No, in their view the market causes all the problems and so the government must intervene.

Bubbles are good…busts are bad. That’s why they’re so keen to keep the ‘good’ stuff and get rid of the ‘bad’ stuff. Trouble is they ignore the fact that too much of the ‘good’ stuff causes the ‘bad’ stuff.

But the IMF commentary is more than just about house prices. It gives you a sneak peek inside the maniacal mind of central planners.

The Market is Sending Warning Signals

All around you, the market is screaming out. It’s sending warnings left, right and centre that something isn’t right. The message?

That the market needs a natural purge of all that’s bad…bad banks…bad economies…bad governments…bad central banks…

The whole darn lot needs a dose of economic Metamucil so world economies and the free market can start from scratch.

But that won’t happen anytime soon, because, as the IMF notes, it has a different take on things:

‘We also highlight the policy implications. In particular, we explain the circumstances under which government intervention can improve on a purely market-driven outcome.’

This morning Bloomberg News reports:

‘Spain said it would take over Bankia (BKIA) SA and may inject public funds into the banking group with the most Spanish real estate as the government prepares the fourth attempt to overhaul the financial system.’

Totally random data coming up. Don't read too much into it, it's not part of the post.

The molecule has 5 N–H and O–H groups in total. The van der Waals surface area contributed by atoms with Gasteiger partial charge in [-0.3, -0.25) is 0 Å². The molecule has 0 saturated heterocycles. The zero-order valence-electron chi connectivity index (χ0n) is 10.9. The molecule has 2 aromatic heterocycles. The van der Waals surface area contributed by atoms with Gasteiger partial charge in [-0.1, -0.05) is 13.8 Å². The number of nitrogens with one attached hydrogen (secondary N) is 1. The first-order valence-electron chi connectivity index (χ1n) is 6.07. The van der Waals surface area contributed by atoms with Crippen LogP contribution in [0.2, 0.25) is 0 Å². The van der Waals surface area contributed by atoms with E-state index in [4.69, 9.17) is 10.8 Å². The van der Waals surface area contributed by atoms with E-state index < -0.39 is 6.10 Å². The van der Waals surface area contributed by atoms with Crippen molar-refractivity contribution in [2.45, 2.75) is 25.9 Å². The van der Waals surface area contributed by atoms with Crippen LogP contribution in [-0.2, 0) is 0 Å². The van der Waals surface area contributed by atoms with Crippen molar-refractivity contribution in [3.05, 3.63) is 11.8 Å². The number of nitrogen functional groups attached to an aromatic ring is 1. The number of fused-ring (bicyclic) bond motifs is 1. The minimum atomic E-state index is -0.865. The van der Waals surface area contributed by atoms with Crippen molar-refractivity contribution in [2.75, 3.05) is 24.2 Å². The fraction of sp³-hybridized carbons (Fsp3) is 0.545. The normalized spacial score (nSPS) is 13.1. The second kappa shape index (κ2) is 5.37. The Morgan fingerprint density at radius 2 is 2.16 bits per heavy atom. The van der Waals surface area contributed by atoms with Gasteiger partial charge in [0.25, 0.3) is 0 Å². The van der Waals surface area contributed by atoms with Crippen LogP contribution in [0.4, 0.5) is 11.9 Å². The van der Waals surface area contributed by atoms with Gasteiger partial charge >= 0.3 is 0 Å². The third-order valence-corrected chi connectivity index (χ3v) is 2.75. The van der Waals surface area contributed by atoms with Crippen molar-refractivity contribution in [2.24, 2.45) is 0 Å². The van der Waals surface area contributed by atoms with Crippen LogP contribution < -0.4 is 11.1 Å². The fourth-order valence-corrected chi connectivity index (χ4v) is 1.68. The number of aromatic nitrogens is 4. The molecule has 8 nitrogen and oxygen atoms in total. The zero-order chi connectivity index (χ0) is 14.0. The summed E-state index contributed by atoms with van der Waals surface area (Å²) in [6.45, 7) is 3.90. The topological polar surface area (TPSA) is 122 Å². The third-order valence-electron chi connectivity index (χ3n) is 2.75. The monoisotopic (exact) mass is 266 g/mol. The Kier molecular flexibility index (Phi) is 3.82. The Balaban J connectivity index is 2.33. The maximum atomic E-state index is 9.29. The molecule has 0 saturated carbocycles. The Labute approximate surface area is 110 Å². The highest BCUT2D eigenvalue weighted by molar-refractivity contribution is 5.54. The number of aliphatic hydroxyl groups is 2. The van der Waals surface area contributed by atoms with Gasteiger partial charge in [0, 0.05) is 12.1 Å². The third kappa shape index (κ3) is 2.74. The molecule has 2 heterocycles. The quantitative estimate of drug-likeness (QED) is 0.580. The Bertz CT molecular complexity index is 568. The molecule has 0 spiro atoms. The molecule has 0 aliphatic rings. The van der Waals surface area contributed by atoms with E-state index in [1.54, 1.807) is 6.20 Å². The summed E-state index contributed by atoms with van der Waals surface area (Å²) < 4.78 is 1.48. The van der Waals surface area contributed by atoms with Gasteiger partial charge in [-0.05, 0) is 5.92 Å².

According to the report, Spain will use 4.5 billion euros of taxpayer dollars to buy a 45% stake in Bankia.

And as the chart below shows, Spain’s biggest bank, Banco Santander, S.A. has fallen 64.2% since reaching a post-bust high in 2009:

Spain's biggest bank, Banco Santander, S.A. has fallen 64.2% since reaching a post-bust high in 2009Click here to enlarge
Source: Google Finance

Meanwhile, in the U.S., JP Morgan Chase & Co. [NYSE: JPM] announced a USD$2 billion loss due to… ‘synthetic credit securities…’

The banks will never learn as long as they know there’s a government and central bank to provide the ultimate backstop.

And finally, Bloomberg News reports the following comments from U.S. Federal Reserve chairman, Dr. Ben S. Bernanke:

‘If no action were to be taken by the fiscal authorities, the size of the fiscal cliff is [so large that there's] absolutely no chance that the Federal Reserve would have any ability whatsoever to offset that effect on the economy.’

In other words – you got it – the government must spend more so the economy keeps growing. And as a result, they delay the necessary bust yet again.

We’re not a fan of former U.K. PM, Margaret Thatcher, but she got one thing right: ‘You can’t buck the market.’

It’s just a shame to see so much taxpayer money wasted in order to refute her—or rather, to save the bacon of politicians, bankers and other vested interests.


This post originally appeared at Money Morning Australia on 11 May 2012


  1. Here's an article that point to QE causing JP Morgan's $2B loss.

    Basically, they sensibly hedged their hedge, then QE happen and reversed the market trend causing them to double down and get into real trouble.